FIG. 67 is an illustration of a combined tool and rotational lift jack, the tool illustrating inwardly opposing bit engaging portions which engage surface exposed keys associated with the inner rotatable portion and seating within central apertures associated with the outer disks;
FIG. 68 is an illustration of a clamshell constructed spinal jack with living hinges, similar to previously shown in the embodiment of FIG. 58, and illustrating a modified key aperture for providing access to an interiorly seated ball;
FIG. 69 is a lineal cutaway of the clamshell design as shown in the pre-expanded position of FIG. 68 and incorporating communicating inner boundary seating pockets as shown in the further variant of FIG. 62 and with the ball seated within a first enlarged pocket;
FIG. 70 is a succeeding lineal cutaway of the clamshell halves in outwardly deflecting fashion in response to the ball being displaced, such as by a tool inserted through the key aperture, to a second smaller configured pocket;
FIG. 71 is an illustration of a cam lift variant of jack;
FIG. 72 is a lineal cutaway of FIG. 71 and showing an inner rotatable cam element positioned between arcuate inner facing boundaries established between the first and second halves of the jack in addition to interfacing grooves and slots defined between the cam halves for facilitating outward displacement;
FIG. 73 is a successive lineal cutaway illustrating the cam lift jack in a rotated and outwardly displaced position;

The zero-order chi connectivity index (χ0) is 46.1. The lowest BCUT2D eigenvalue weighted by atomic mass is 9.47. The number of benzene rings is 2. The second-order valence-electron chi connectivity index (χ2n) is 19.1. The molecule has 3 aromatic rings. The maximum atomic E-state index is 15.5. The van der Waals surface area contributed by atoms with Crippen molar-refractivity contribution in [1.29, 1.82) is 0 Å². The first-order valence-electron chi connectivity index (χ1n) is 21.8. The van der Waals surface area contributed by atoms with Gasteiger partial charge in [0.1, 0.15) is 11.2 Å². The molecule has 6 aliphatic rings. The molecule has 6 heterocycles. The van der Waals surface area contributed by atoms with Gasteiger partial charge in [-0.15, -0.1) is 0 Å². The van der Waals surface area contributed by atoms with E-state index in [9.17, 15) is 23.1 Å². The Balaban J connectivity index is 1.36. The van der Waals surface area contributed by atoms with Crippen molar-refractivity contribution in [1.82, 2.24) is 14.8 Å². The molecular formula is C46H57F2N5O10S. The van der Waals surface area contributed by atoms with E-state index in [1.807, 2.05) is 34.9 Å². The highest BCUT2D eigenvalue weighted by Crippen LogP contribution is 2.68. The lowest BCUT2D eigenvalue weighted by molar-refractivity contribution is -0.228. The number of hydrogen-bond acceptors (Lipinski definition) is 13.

FIG. 74 is an illustration of a further variant of spinal jack insert and which illustrates a displaceable wedge lift supported within a track associated with the lower jack half and exhibiting an upper stepped profile which is engageable with a mating and downwardly stepped profile associated with the upper jack half;
FIG. 75 is a cutaway illustration of the jack shown in FIG. 74 in a first inserted and design position;
FIG. 76 is a successive illustration of the jack in which the wedge is displaced, via such as a tool inserted into an interior key access hole, and in order to upwardly step the upper half relative to the lower half;
FIG. 77 is an illustration of a rear insert wedge variant of a spinal jack according to the present invention;
FIG. 78 is a lineal cutaway of the rear insert wedge spinal jack in a first retracted position, prior to insertion of a ramped and expanding key portion, and which illustrates a sloped inner boundary established between the upper and lower cam halves in combination with guide and slot engagement;
FIG. 79 is a succeeding lineal cutaway to that presented in FIG. 78 and showing the key portion in inserted and seated fashion between the upper and lower cam halves, concurrent with the upper and lower halves being outwardly relatively displaced to an expanded position;
FIG. 80 is a further variation of a rear insert wedge lift incorporated into a further modified variant of clamshell designed spinal jack with rear living hinge;
FIG. 81 is a succeeding inserted position of the wedge lift of FIG. 80 in an inserted and outwardly expanded condition;
FIG. 82 is a cutaway illustration of a further variant of jack lift along the general principles of the previous variant in FIG. 26 and showing an inner displaceable wedge component seated within a planar inner base surface of a lower jack half and arranged in stepped/serrated engagement with an inwardly facing boundary of an assembled upper jack half;
FIG. 83 is a modification of the jack lift of FIG. 82 which illustrates a bit receiving portion associated with and extending from the wedge component outside of the upper and lower assembleable halves and which is engaged by an inserting tool for assisting in stepped outer displacement of the jack halves;
FIG. 84 is a crosswise cutaway illustration of a further example of spinal jack according to any one of a number of alternate configurations with assembleable upper and lower jack halves, and further showing a tool with inwardly opposing and offset bit portions which align with and are received by a pair of like offset and inwardly displaceable wedge portions associated with the spinal jack;